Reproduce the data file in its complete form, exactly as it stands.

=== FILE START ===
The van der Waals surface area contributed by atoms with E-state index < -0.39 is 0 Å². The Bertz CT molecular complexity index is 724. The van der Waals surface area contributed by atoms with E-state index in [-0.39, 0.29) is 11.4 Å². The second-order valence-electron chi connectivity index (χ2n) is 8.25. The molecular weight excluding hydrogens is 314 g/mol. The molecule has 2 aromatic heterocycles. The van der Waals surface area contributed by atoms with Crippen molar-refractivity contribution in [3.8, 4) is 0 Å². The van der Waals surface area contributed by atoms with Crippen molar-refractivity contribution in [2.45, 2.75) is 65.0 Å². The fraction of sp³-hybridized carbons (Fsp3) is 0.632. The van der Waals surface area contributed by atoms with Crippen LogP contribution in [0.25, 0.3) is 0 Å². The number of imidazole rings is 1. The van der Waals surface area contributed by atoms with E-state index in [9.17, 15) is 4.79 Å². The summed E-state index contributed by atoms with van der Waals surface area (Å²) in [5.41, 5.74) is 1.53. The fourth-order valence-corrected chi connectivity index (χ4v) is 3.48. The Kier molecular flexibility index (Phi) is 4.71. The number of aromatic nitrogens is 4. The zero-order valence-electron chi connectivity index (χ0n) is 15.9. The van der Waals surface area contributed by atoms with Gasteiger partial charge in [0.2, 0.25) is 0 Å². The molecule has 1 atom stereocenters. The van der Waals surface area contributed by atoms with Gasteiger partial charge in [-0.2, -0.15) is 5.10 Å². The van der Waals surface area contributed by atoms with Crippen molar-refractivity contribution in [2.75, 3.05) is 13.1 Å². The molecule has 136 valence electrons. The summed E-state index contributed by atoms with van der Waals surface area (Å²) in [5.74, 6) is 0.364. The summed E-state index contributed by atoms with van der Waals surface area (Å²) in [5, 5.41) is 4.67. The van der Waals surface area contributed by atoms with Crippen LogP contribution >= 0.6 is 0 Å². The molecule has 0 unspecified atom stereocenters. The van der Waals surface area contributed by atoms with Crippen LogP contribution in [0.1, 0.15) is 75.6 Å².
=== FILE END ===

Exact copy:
The van der Waals surface area contributed by atoms with E-state index < -0.39 is 0 Å². The Bertz CT molecular complexity index is 724. The van der Waals surface area contributed by atoms with E-state index in [-0.39, 0.29) is 11.4 Å². The second-order valence-electron chi connectivity index (χ2n) is 8.25. The molecular weight excluding hydrogens is 314 g/mol. The molecule has 2 aromatic heterocycles. The van der Waals surface area contributed by atoms with Crippen molar-refractivity contribution in [3.8, 4) is 0 Å². The van der Waals surface area contributed by atoms with Crippen molar-refractivity contribution in [2.45, 2.75) is 65.0 Å². The fraction of sp³-hybridized carbons (Fsp3) is 0.632. The van der Waals surface area contributed by atoms with Crippen LogP contribution in [0.25, 0.3) is 0 Å². The number of imidazole rings is 1. The van der Waals surface area contributed by atoms with E-state index in [9.17, 15) is 4.79 Å². The summed E-state index contributed by atoms with van der Waals surface area (Å²) in [5.41, 5.74) is 1.53. The fourth-order valence-corrected chi connectivity index (χ4v) is 3.48. The Kier molecular flexibility index (Phi) is 4.71. The number of aromatic nitrogens is 4. The zero-order valence-electron chi connectivity index (χ0n) is 15.9. The van der Waals surface area contributed by atoms with Gasteiger partial charge in [0.2, 0.25) is 0 Å². The molecule has 1 atom stereocenters. The van der Waals surface area contributed by atoms with Gasteiger partial charge in [-0.2, -0.15) is 5.10 Å². The van der Waals surface area contributed by atoms with Crippen molar-refractivity contribution in [2.75, 3.05) is 13.1 Å². The molecule has 136 valence electrons. The summed E-state index contributed by atoms with van der Waals surface area (Å²) in [5.74, 6) is 0.364. The summed E-state index contributed by atoms with van der Waals surface area (Å²) in [5, 5.41) is 4.67. The van der Waals surface area contributed by atoms with Crippen LogP contribution >= 0.6 is 0 Å². The molecule has 0 unspecified atom stereocenters. The van der Waals surface area contributed by atoms with Crippen LogP contribution in [0.1, 0.15) is 75.6 Å².